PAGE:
Sometime next week medicalmarijuana.com.au will have the honour of interviewing the esteemed molecular biologist Dr Cristina Sánchez PhD.
Dr Sanchez has devoted the past 10 years to cannabinoid research, and most recently ” new cannabinoid receptors and their possible involvement in cannabinoid antitumoral action in breast cancer and other type of tumors.”
Now with this honour comes great responsibility! What do I ask a such an educated person on the subject of medical cannabis?
Then my friend Dennis Hill came to mind. I put the question to Dennis and he quickly replied with these two pertinent questions: (Thanks Dennis)
We know that CBD inhibits the mental effects of THC, but does this action also inhibit any of the therapeutic capabilities of THC? Do you know the mechanism of how CBD inhibits the mental effects of THC?
Please explain the entourage effect of how phytocannabinoids and other cannabis enzymes work cooperatively to efficiently and effectively treat cancer?
So now I have two great questions for Cristina, but I want more!
Hence, I’m giving you bloggers and supporters of Patients for Medical Cannabis the opportunity to ask Dr Cristina Sánchez a question related to her research. No guarantees the questions will be used, but all questions are much appreciated.
Please email firstname.lastname@example.org before 19/7/15 or 7/19/15 ….. by next Sunday.
About Dr Cristina Sánchez;
Cristina Sánchez (Madrid, Spain, 1971) graduated in Biology at Madrid Complutense University in 1994.
She started her scientific career as an undergraduate student at the laboratory of Dr. Ramos and Dr. Fernández Ruiz (School of Medicine, Complutense University), where she first took contact with the field of cannabinoid research. Once graduated, she moved to Dr. Guzmán’s laboratory (School of Biology, Complutense University), where she studied the effect of cannabinoids on lipid and carbohydrate intermediate metabolism first and on cancer cell proliferation later. She obtained her PhD with Honors in Biochemistry and Molecular Biology at Complutense University in 2000.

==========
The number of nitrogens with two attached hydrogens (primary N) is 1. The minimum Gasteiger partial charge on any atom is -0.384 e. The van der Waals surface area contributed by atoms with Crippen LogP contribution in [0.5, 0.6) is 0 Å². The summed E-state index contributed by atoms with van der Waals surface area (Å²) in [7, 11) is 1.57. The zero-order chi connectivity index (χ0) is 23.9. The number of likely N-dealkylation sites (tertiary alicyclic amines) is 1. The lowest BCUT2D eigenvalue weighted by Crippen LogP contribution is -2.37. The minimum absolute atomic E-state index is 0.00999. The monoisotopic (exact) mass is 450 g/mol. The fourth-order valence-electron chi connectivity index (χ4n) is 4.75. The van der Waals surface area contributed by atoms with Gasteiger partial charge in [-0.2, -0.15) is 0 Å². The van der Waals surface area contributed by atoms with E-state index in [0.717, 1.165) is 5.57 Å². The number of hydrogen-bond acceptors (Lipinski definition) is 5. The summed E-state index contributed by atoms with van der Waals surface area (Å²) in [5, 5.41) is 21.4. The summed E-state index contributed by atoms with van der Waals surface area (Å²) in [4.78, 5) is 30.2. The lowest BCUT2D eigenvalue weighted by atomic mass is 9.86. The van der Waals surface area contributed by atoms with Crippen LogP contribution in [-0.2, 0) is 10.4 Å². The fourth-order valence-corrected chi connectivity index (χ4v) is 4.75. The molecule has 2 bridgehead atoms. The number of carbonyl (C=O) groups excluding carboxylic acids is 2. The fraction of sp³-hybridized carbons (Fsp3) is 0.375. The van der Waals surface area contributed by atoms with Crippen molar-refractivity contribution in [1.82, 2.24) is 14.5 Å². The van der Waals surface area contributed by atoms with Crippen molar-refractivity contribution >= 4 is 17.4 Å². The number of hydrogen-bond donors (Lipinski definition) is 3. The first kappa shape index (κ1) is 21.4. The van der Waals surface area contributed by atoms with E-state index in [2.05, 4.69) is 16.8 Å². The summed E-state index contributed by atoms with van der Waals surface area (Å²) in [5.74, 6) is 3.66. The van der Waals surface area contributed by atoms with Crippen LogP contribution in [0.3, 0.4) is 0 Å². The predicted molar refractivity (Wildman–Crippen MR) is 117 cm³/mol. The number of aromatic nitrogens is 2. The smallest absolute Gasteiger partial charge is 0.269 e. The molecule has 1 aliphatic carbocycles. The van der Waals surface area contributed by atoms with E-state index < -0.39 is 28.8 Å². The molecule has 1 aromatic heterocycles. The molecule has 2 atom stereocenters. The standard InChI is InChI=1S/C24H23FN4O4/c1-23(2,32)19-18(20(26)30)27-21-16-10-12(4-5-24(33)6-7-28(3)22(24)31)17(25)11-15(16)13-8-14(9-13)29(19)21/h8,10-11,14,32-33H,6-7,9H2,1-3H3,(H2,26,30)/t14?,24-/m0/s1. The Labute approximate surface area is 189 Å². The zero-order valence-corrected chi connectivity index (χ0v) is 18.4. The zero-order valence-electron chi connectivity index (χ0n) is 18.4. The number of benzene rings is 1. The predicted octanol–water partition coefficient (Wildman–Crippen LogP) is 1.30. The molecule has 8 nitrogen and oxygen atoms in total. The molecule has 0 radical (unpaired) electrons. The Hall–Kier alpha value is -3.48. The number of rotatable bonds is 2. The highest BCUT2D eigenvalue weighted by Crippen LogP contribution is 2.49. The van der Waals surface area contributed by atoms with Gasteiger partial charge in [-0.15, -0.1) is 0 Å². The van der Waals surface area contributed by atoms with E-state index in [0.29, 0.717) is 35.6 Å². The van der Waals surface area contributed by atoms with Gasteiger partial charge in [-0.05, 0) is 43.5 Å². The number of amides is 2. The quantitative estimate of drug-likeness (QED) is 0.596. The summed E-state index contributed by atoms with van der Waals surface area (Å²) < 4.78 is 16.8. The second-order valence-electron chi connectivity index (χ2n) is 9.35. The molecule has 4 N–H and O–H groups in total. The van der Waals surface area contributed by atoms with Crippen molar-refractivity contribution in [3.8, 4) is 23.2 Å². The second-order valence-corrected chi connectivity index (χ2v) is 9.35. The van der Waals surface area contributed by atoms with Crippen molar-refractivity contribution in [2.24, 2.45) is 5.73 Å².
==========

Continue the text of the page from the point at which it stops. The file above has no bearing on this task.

During her postdoc at Dr. Piomelli’s laboratory (University of California Irvine, 20002003) she studied the involvement of another group of bioactive lipids (lysophosphatidic acid and related compounds) on pain initiation.
In 2004, Cristina returned to Spain with a “Ramón y Cajal” contract (aimed at repatriating Spanish researchers from abroad) and she started coordinating a new line of research within Dr. Guzmán’s laboratory. In particular, the goal of her research is to understand and exploit cannabinoids as potential antitumoral agents in breast cancer. More recently, she has also focused her attention on new cannabinoid receptors and their possible involvement in cannabinoid antitumoral action in breast cancer and other type of tumors.
recent publications Dr Cristina Sánchez has been involved with can be viewed here:
How does it work as an anti-biotic against MRSA?
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Thanks for the question Fumes, good one.
I especially like Dr. Sanchez’ thought that everyone is different, and every cancer is different, thus we must be very careful so that each patient gets whatever ratio of cannabinoids is appropriate to that person’s healing. Another good point is that not all disorders require cannabinoids to bind to a receptor. The entourage of cannabis therapeutics can be effective with and without receptor activity.
Hi–I was wondering if the question was ever posed about whether the wrong ratio could actually encourage metastasis? Did the doctor ever find instances where too much thc seemed to spread the cancer, specifically estrogen positive breast cancers? I have read that higher thc ratios have this negative effect on certain breast cancers but I’m having trouble finding evidence of this either in preclinical studies or anecdotally. Thank you.
Jean – We know that CBD inhibits the Id-1 gene that promotes metastasis. The literature often reports that women with breast cancer do better with predominant CBD over THC. But I have not seen any reports that THC causes metastasis. If breast cancer is treated only with THC, cancer is killed through the CB1 receptor, but there is little inhibition of metastasis in breast cancer. There is one report that says that if too much THC is used in estrogen positive breast cancer, that the cancer will grow. But no mention of metastatic lesions: http://www.unitedpatientsgroup.com/blog/2015/06/02/treating-breast-cancer-with-cannabis-why-the-treatment-must-match-the-classification/